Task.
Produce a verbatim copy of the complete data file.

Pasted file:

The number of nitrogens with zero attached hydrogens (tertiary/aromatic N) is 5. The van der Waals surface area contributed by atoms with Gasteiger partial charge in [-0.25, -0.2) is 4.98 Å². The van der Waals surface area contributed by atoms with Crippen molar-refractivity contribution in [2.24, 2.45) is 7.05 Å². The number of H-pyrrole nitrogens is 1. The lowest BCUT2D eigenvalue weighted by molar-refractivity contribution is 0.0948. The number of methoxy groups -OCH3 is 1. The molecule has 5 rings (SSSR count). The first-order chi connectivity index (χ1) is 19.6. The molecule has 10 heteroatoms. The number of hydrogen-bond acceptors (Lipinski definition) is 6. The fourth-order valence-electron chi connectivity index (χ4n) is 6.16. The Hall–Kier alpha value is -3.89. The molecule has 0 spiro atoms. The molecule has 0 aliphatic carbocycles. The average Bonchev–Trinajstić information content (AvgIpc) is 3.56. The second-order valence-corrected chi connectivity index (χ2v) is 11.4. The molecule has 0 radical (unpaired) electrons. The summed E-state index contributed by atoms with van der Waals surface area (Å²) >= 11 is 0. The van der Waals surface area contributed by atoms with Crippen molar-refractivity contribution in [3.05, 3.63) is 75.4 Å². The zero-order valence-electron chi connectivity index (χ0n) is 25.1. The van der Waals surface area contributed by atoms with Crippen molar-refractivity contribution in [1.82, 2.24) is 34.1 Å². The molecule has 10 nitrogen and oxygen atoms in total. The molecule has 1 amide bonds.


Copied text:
The number of nitrogens with zero attached hydrogens (tertiary/aromatic N) is 5. The van der Waals surface area contributed by atoms with Gasteiger partial charge in [-0.25, -0.2) is 4.98 Å². The van der Waals surface area contributed by atoms with Crippen molar-refractivity contribution in [2.24, 2.45) is 7.05 Å². The number of H-pyrrole nitrogens is 1. The lowest BCUT2D eigenvalue weighted by molar-refractivity contribution is 0.0948. The number of methoxy groups -OCH3 is 1. The molecule has 5 rings (SSSR count). The first-order chi connectivity index (χ1) is 19.6. The molecule has 10 heteroatoms. The number of hydrogen-bond acceptors (Lipinski definition) is 6. The fourth-order valence-electron chi connectivity index (χ4n) is 6.16. The Hall–Kier alpha value is -3.89. The molecule has 0 spiro atoms. The molecule has 0 aliphatic carbocycles. The average Bonchev–Trinajstić information content (AvgIpc) is 3.56. The second-order valence-corrected chi connectivity index (χ2v) is 11.4. The molecule has 0 radical (unpaired) electrons. The summed E-state index contributed by atoms with van der Waals surface area (Å²) >= 11 is 0. The van der Waals surface area contributed by atoms with Crippen molar-refractivity contribution in [3.05, 3.63) is 75.4 Å². The zero-order valence-electron chi connectivity index (χ0n) is 25.1. The van der Waals surface area contributed by atoms with Crippen molar-refractivity contribution in [1.82, 2.24) is 34.1 Å². The molecule has 10 nitrogen and oxygen atoms in total. The molecule has 1 amide bonds.